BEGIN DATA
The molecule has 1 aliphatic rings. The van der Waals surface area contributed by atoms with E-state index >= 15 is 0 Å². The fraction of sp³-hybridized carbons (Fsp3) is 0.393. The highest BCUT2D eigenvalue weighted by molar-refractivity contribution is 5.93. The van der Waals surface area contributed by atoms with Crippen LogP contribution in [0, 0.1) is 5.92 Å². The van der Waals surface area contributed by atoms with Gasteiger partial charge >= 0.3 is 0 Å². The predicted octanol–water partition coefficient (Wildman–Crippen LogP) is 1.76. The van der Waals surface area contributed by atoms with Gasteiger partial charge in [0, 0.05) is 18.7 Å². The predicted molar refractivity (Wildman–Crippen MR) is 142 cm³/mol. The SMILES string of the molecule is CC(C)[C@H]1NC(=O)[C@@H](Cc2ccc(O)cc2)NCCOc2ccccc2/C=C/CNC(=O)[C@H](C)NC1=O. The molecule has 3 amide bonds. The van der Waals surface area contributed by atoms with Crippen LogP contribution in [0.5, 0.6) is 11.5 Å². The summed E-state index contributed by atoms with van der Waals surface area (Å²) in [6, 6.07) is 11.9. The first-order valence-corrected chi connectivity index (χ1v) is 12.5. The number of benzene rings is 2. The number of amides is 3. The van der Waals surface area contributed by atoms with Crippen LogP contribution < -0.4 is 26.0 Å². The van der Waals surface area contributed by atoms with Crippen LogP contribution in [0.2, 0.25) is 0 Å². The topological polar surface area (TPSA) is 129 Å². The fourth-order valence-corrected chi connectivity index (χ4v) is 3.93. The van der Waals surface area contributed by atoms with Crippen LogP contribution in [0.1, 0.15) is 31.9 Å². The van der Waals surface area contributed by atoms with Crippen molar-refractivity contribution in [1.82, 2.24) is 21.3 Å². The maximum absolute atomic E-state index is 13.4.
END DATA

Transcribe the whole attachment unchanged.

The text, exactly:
The molecule has 1 aliphatic rings. The van der Waals surface area contributed by atoms with E-state index >= 15 is 0 Å². The fraction of sp³-hybridized carbons (Fsp3) is 0.393. The highest BCUT2D eigenvalue weighted by molar-refractivity contribution is 5.93. The van der Waals surface area contributed by atoms with Crippen LogP contribution in [0, 0.1) is 5.92 Å². The van der Waals surface area contributed by atoms with Gasteiger partial charge >= 0.3 is 0 Å². The predicted octanol–water partition coefficient (Wildman–Crippen LogP) is 1.76. The van der Waals surface area contributed by atoms with Gasteiger partial charge in [0, 0.05) is 18.7 Å². The predicted molar refractivity (Wildman–Crippen MR) is 142 cm³/mol. The SMILES string of the molecule is CC(C)[C@H]1NC(=O)[C@@H](Cc2ccc(O)cc2)NCCOc2ccccc2/C=C/CNC(=O)[C@H](C)NC1=O. The molecule has 3 amide bonds. The van der Waals surface area contributed by atoms with Crippen LogP contribution in [0.5, 0.6) is 11.5 Å². The summed E-state index contributed by atoms with van der Waals surface area (Å²) in [6, 6.07) is 11.9. The first-order valence-corrected chi connectivity index (χ1v) is 12.5. The number of benzene rings is 2. The number of amides is 3. The van der Waals surface area contributed by atoms with Crippen LogP contribution < -0.4 is 26.0 Å². The van der Waals surface area contributed by atoms with Crippen LogP contribution in [0.2, 0.25) is 0 Å². The topological polar surface area (TPSA) is 129 Å². The fourth-order valence-corrected chi connectivity index (χ4v) is 3.93. The van der Waals surface area contributed by atoms with Crippen LogP contribution in [0.1, 0.15) is 31.9 Å². The van der Waals surface area contributed by atoms with Crippen molar-refractivity contribution in [1.82, 2.24) is 21.3 Å². The maximum absolute atomic E-state index is 13.4.